The L Word In Cork


A fledgling lesbian drama group in Cork is exploring real experience for a new play about love and relationships, as Orla Egan reports.


Before she started the Linc Drama Group in April 2013, former robotics engineer, Sonya Mathews, was already a well-known actor, director and drama teacher. She founded the group because she wanted to give women in the lesbian community a forum to express themselves, learn new skills, and improve confidence and self-esteem.

“When I began this group I thought I would be the one teaching them but I have learned so much from these incredible, talented women,” she says. “I have never met such a dedicated group of artists in my professional career. They are natural actors, comedians and writers. It is an honour to work with these women.”

The Linc Drama Group is a made up of a mixed bunch, with different ages, experiences and nationalities. Some have been part of the lesbian community in Cork for decades, while others have recently moved to Cork or are engaging with the community for the first time.  Some have drama training and experience, while others are new to it all.

Alice is a graduate of the London drama school, East 15. She wanted to find a drama group that would allow her to express herself within an ensemble. Pauline was encouraged by a friend to join the group, while Rudie joined because she “wanted to do something different, something to do with creativity. The drama group provides a space for discussion and is a great deal of fun.”

Kate also joined as a creative outlet. “I am passionate about performing arts and was desperate to get involved,” she says. “I enjoy the relaxed social environment of the group. Nobody has any ego; every one is given a voice and a chance.”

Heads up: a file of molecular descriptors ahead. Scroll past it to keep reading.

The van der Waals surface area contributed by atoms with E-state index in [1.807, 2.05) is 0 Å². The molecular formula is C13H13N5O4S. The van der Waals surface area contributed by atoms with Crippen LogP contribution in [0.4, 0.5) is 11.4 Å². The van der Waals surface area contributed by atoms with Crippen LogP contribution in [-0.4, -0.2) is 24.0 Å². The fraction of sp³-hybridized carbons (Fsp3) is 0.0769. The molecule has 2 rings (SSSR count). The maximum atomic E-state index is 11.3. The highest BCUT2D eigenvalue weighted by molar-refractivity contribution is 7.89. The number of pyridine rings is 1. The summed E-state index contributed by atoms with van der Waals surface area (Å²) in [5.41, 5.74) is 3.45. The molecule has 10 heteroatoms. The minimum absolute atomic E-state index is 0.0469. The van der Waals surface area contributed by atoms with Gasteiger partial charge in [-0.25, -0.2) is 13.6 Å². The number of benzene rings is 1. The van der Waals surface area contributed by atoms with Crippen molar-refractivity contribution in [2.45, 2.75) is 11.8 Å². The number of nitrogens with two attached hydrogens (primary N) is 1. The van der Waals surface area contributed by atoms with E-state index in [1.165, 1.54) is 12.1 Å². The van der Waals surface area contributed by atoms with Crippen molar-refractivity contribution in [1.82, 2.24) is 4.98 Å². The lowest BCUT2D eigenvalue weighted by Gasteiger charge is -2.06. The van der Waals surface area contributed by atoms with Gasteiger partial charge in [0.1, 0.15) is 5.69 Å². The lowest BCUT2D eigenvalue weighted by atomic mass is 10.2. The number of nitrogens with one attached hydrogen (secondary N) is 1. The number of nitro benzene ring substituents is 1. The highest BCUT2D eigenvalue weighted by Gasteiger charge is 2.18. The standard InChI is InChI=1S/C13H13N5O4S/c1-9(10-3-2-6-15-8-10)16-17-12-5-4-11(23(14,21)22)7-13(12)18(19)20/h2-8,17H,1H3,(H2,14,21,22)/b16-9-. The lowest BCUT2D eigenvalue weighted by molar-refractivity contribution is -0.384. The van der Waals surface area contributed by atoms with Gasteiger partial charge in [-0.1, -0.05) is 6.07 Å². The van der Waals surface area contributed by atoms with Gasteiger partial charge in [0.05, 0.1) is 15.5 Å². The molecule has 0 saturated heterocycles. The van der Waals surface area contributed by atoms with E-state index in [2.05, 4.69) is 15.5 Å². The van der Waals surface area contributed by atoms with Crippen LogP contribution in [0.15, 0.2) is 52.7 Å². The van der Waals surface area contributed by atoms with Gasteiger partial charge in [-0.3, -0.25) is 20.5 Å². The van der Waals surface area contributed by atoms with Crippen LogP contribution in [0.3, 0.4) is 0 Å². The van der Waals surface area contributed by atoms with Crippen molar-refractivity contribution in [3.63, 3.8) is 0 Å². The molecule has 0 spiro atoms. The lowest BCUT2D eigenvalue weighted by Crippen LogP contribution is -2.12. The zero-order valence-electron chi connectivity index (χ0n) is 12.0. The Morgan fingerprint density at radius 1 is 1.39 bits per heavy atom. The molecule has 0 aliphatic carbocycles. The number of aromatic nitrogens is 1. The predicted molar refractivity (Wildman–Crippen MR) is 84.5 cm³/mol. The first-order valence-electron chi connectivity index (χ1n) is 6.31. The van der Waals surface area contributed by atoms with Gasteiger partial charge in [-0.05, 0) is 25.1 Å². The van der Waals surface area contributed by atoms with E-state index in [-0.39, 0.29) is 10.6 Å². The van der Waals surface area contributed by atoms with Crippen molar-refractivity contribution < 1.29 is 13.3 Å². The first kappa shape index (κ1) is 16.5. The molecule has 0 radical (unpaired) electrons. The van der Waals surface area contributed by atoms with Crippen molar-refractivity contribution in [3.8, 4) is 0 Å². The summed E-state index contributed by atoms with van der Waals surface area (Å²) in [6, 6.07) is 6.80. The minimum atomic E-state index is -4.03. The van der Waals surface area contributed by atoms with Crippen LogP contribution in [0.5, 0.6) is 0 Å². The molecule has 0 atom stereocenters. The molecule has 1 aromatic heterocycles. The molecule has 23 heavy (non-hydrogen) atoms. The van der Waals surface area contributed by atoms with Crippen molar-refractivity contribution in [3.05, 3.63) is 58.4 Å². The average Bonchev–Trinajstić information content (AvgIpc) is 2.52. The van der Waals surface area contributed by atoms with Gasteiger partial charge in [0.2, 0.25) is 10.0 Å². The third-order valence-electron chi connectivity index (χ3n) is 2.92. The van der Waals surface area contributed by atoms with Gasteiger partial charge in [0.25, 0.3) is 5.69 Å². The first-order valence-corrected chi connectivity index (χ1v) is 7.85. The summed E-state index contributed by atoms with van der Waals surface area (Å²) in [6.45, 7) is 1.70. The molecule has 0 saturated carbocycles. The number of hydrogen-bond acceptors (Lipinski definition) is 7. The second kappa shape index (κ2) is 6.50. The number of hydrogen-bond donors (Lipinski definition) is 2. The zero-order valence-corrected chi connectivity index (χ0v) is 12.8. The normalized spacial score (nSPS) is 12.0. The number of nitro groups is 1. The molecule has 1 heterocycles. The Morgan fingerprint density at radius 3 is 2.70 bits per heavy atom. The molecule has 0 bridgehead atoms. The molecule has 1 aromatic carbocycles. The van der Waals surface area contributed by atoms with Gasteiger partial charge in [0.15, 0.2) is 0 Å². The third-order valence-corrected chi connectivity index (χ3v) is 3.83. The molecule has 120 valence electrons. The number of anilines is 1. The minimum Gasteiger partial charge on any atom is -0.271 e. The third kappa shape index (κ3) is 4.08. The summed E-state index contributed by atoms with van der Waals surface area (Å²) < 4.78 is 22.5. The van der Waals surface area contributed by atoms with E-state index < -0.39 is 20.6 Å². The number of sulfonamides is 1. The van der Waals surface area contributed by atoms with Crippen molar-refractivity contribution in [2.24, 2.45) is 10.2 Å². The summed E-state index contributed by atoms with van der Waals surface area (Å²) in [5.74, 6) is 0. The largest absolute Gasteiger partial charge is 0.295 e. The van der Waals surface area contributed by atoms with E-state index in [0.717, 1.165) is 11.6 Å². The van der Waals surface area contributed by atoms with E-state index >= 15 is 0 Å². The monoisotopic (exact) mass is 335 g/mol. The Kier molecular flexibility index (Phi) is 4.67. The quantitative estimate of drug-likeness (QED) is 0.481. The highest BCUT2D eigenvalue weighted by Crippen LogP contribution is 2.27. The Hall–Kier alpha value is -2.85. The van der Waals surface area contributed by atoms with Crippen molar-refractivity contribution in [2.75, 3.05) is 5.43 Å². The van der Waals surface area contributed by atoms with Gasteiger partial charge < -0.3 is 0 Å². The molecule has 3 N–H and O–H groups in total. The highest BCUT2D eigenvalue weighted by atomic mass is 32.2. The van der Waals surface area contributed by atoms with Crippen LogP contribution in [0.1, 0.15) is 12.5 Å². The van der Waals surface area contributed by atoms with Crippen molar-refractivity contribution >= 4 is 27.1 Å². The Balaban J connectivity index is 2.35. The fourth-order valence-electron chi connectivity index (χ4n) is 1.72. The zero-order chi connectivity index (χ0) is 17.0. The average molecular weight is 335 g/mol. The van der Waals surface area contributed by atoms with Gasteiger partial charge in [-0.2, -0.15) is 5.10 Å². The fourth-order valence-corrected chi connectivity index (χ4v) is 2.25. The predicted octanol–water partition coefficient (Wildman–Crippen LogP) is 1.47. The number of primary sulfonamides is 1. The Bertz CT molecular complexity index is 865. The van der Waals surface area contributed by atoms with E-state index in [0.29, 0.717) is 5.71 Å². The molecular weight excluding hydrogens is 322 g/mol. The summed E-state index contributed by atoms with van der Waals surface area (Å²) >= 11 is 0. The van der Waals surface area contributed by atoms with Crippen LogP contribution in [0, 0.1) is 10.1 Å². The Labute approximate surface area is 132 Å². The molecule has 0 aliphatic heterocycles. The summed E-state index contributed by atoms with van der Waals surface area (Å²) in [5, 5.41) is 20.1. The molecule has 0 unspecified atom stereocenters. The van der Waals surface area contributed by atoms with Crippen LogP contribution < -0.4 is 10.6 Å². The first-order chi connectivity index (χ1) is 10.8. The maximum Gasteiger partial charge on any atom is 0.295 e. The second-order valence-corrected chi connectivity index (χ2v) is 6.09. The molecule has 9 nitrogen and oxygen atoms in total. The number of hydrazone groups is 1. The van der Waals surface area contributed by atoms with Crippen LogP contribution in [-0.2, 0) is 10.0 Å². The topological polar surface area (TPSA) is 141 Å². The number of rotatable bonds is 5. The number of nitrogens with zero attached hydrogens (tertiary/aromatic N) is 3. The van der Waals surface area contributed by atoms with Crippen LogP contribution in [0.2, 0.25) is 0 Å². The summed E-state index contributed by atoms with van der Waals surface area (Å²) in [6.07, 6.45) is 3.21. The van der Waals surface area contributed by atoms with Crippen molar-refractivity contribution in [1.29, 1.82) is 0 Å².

Having spent some time working drama techniques the group began to read plays with an eye to putting on a performance. However none of these plays had resonance with the group and they decided that they wanted to write their own play, which would reflect the issues and experiences they felt were important to them as lesbian and bisexual women living in Cork.

The process of writing the play has been as important for everyone as the end product. There were hours of discussions and debates about different experiences and these have then become woven into the play that emerged.

For Alice the process of writing the play has been fascinating. “It was organic in a way that it came together as we were telling our own stories, molding them together to create this original love story that we can all relate to.” Alice also loved how at some rehearsals everyone would just get on their feet, improvise, while others we would sit down and tell painful or funny anecdotes, and write down scenes.

Drama group newcomer, Barbara found the writing of a new play an extra bouns. “It gave me confidence in my ability to write,” she says. “Plus it was really interesting to see how everyone’s ideas could mesh together so well when everyone was so interested and motivated.”

As fellow group member, Sonya puts it: “We wrote as a group and the participants even got homework! So each participant has written at least one scene on their own, and others as a group.”

The play that emerged is basically a love story between two women, spanning four decades. It play begins with Sara (in her early 60s) standing alone, just after scattering her life partner’s ashes. She begins reflecting on their life together and the love they shared. Her memories and life appear before the audience in the form of her younger self and people who touched her life. Her story evolves from coming out to family and friends, to finally meeting the girl of her dreams. Clarissa is the young woman who steals her heart and changes her life forever. Although there is heartache in this story, as there is in life, there are plenty of laughs too, in the form of an ex girlfriend and two best friends.

For Alice the play is relevant to current lesbian and gay debates. “The story is about an ordinary love that bound two women forever,” she says. “It has a current setting, and even though it is a lesbian love  story, everybody can relate to it. Love, with a big L, does not have a gender, colour, or sexual orientation. It is instead a powerful, universal human feeling.”

Ordinary Love is at The CAT Club, Cork on March 19 and 20. Tickets €10 can be bought here, on the door at the show, or from (021) 4505624






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